Purveyors of everything from outdoor decking to dog training offered upbeat outlooks on the worsening economy Friday at the Charlotte Home Show.
The mood was determinedly hopeful as more than 100 exhibitors opened the three-day show at Metrolina Tradeshow Expo on Statesville Avenue. By midafternoon, shoppers roamed the long exhibit hall and American Consumer Shows, the event organizer, was predicting a strong turnout.
Eric Kent, owner of Archadeck of Charlotte, which builds decks, sunrooms and other products, said he's seen more business in the first few weeks of January than in all of November and December 2008.
“People are investing in their homes in January,” he said. “They're taking the ‘For Sale' signs down, and remodeling.”
Kent also said Archadeck expects to get considerable foreclosure-related business this year. It refurbishes decks, screened porches and provides new windows for companies fixing up foreclosed houses.
Ryan Grayce, a dog trainer from Cleveland, N.C., and his dog Rookie, a Belgian Malinois, were getting plenty of attention from moms and kids. Grayce dropped his wallet and Rookie instantly returned it, then sat on a stool and waited for orders.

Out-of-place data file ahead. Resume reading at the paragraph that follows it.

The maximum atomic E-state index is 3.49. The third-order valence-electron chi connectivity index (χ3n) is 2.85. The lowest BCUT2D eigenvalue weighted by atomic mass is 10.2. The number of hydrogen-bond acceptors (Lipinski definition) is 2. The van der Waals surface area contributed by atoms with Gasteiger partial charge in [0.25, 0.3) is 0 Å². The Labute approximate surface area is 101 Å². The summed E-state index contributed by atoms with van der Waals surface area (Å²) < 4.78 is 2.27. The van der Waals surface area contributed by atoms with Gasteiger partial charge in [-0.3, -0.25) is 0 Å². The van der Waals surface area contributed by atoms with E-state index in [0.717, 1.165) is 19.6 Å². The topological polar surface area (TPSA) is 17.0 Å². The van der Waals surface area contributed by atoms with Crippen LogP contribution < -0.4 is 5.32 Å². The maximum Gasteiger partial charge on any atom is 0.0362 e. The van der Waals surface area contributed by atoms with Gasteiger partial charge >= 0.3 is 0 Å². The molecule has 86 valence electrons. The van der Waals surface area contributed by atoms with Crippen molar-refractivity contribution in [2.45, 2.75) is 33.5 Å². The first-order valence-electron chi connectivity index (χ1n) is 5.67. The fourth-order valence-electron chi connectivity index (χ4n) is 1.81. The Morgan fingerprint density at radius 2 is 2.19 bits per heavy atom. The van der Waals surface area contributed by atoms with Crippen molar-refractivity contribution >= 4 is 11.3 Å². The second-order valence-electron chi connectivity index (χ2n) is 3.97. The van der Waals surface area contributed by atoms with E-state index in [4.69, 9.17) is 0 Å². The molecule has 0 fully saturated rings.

Grayce, licensed through a worldwide company called Sit Means Sit, said the sour economy “hasn't affected us at all.” Owners want a well-trained dog, he said, and tend to spend as much on their pets as they do on their children.
His in-home services range from $175 to $4,000, he said, and he also sells trained dogs. He gets business through word of mouth and through exhibiting at home shows.
Paula Smith, a Matthews-based distributor for Carolina Granicrete Supply, exhibited countertops covered with her product, concrete with polymers that resembles granite. She said it's generally less expensive than granite and can be installed over existing countertops.
Smith installs her product and teaches others how to do it. She said it's a popular product in the western states, is catching on here and offers great potential earnings.
But she's hesitant to give up her full-time job as a crewing coordinator for the TV channel ESPN – someone who hires people to work in production. Her husband, Tom, she said, is out of work.
“I'm a displaced banker,” said Tom Smith, who's helping her with the exhibit.
For that reason, she said, “I'll stay where I am until things settle down.”